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But he motioned her away.

"No. You mustn't come near me. Fm not—I don't

want " He paused, gulped, and finally produced:

"I am not working to-night."

She told him severely that he was being very silly.

"You don't understand, Lina. You never understand me. I am not blaming you because you are only a child and I should never have taken you from your home in the first place. But since you are here you must not interfere with me, do you understand?"

He sat down on the bunk and relapsed into silence.

"Nurdo, will you please get ready?"

No answer.

"Nurdo, the Arabs have nearly finished their act."

He looked at her then.

"You see," he said with an air of sad finality, "if I can really not learn my new trick I am no use as a juggler, no use at all. And so it is better to give up. You have brought bad luck to me, Lina."

He dropped his head upon his hands and groaned.

She said nothing, but went across to him and began unbuttoning his coat. He made no protest. Her fingers trembled. Then his cravat, his shirt.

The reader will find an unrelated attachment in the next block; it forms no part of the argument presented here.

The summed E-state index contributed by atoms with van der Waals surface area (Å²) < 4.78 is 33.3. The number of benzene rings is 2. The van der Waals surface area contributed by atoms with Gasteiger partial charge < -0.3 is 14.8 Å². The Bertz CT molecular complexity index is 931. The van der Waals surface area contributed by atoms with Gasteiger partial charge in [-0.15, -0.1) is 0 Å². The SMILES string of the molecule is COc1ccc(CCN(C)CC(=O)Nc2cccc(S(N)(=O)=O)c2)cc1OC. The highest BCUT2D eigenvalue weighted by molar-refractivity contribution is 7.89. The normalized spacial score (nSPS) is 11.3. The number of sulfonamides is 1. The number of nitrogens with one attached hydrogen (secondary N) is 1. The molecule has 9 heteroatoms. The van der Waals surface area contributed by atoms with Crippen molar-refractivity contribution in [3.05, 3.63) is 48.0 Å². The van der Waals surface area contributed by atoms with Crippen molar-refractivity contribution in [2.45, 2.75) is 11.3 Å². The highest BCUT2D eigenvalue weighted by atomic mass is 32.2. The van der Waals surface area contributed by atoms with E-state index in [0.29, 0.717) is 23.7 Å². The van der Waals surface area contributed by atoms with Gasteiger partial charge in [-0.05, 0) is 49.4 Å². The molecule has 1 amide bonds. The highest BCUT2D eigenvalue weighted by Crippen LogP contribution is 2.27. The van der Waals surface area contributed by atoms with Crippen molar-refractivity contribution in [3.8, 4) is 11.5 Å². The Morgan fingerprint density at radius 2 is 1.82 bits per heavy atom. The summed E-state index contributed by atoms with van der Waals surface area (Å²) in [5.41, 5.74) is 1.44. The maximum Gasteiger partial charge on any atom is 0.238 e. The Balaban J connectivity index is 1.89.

"Get up, Nurdo."

He obeyed like an automaton.

"Look, your vest . . . you must be quick . . . and your tights."

She wondered drearily whether or not he had been drinking. She thought not; she could not detect even the faintest smell of spirits and he behaved more as though he were walking in his sleep.

"Make-up," he said briefly, when she had helped him into his black spangled trunks and stuck the sham rubies in his ears.

"Then sit down."

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